Who will be your divine encounter?

Let-each-intersection

DQ was sitting at the table with Violet, one of my long-time friends. DQ looked young, maybe early 20s. He was new to me. I wanted to know his story.

Those seated around the beautiful tables this past Saturday afternoon were special guests for the annual King’s Banquet. They were from our homeless community and nearby housing projects, here by request to be treated to a delicious catered meal, to be shown the love of Jesus, and to embraced by grace in friendship.

violet

DQ said he was born in the Bronx, but was adopted by a Christian woman and she raised him in a small town in Alabama. He said she worries about him, always wanting to know when he’s coming home to visit. “In March,” he said, “I keep telling her I’ll see her then.”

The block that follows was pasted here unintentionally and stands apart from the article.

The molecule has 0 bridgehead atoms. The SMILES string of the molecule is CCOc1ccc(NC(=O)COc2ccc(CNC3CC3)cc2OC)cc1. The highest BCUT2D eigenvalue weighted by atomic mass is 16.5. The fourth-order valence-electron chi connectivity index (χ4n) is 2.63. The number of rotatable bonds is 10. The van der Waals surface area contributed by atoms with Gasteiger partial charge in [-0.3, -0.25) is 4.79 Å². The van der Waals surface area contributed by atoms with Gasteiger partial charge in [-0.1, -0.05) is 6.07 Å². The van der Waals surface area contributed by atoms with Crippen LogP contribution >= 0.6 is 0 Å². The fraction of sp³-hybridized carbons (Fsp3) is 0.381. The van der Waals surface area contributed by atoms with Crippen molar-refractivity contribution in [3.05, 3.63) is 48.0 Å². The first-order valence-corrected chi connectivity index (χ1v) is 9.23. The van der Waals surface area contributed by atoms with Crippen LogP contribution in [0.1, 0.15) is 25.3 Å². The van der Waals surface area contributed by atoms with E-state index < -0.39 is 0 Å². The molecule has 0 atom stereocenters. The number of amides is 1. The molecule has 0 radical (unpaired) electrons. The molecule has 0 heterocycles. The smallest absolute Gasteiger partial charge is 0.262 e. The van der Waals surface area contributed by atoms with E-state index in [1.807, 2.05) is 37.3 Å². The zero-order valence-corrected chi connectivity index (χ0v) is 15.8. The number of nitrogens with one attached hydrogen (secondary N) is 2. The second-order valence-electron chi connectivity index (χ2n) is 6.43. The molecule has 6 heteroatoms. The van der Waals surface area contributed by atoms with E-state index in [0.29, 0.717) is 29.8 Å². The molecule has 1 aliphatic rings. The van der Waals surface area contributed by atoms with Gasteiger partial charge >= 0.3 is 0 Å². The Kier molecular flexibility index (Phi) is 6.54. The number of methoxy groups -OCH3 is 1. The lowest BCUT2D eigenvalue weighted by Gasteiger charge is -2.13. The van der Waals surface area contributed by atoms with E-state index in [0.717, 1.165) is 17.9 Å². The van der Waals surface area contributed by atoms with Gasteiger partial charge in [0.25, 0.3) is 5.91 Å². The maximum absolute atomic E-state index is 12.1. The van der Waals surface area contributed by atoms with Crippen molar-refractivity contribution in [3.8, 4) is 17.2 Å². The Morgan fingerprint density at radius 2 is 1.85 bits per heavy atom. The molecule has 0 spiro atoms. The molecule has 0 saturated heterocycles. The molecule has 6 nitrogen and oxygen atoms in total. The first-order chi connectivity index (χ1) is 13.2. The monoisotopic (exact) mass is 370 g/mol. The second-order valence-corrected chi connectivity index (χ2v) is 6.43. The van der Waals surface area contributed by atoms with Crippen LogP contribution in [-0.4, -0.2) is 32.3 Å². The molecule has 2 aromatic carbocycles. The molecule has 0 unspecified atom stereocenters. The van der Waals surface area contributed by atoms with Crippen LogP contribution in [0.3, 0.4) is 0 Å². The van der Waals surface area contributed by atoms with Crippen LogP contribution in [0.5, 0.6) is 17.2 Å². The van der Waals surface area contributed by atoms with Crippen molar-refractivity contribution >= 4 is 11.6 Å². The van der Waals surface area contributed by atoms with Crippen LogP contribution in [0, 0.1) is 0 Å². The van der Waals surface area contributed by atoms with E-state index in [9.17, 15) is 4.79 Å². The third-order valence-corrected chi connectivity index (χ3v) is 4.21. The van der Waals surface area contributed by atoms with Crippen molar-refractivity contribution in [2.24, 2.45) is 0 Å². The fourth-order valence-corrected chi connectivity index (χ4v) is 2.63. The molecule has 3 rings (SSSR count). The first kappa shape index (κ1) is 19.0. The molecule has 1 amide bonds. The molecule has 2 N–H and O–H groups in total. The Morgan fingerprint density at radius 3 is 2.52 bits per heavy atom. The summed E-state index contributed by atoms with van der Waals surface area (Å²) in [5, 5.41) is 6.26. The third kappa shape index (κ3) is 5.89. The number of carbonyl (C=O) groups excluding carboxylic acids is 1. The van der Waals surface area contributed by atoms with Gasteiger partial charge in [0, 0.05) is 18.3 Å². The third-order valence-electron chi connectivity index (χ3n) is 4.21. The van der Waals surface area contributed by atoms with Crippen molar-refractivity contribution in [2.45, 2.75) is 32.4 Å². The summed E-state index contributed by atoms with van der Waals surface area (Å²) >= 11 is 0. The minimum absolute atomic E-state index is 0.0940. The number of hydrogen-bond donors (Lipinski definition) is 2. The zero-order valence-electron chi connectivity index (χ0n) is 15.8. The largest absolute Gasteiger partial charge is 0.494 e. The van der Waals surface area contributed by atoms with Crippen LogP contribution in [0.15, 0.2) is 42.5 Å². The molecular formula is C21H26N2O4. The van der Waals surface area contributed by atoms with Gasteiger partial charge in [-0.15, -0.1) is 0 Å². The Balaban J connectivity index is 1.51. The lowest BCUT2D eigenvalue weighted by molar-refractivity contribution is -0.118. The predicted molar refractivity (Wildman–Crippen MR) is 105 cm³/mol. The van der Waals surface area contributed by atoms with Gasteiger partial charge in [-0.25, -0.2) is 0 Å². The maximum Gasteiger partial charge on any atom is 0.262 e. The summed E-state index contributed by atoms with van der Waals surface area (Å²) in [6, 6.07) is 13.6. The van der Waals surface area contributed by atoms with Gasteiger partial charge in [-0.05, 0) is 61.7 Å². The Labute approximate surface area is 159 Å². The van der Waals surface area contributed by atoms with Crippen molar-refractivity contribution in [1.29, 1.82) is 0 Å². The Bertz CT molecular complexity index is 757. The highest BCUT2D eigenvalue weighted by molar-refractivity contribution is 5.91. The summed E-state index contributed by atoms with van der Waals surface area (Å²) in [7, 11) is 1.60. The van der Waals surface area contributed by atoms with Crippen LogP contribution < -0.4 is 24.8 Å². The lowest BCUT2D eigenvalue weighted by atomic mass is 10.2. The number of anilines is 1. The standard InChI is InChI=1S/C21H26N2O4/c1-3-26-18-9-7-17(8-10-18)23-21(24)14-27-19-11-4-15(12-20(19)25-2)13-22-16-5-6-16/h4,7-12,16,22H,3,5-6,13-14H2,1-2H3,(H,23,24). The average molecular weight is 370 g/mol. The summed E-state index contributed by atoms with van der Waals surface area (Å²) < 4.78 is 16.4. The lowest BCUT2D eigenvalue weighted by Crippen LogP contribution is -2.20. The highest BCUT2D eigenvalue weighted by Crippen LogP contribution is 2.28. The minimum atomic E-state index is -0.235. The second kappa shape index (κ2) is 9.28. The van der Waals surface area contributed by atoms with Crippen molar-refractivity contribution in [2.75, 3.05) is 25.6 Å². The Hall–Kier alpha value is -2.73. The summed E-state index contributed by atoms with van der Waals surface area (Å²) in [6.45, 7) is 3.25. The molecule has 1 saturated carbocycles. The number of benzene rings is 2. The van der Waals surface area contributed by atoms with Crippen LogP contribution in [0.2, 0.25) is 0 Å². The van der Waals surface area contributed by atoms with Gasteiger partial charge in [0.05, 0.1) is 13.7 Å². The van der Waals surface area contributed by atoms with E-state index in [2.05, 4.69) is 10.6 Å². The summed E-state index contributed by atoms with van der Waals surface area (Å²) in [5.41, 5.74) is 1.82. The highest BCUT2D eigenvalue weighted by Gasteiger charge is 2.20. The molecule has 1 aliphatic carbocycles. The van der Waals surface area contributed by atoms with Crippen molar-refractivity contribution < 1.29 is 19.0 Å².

How did he end up in north Alabama? Work brought him here.

But what brought him to homelessness? I didn’t want to ask directly, but I wondered.

What I could ask was this: What’s been the hardest thing about living outside? We had already talked about the spiders and bugs, that he preferred cold weather over hot weather, and that rain was a huge trouble-maker.

But his answer about the hardest thing surprised me: being outside of society.

Even though he had made friends in the homeless community (without them, he said he wouldn’t have survived), he still felt lonely.

I asked if the lady on his other side, who darted in and out of our conversation, who in general seemed to be more out than in, was his girlfriend. He looked at her, then back at me, and said no. She’s more like his street mom.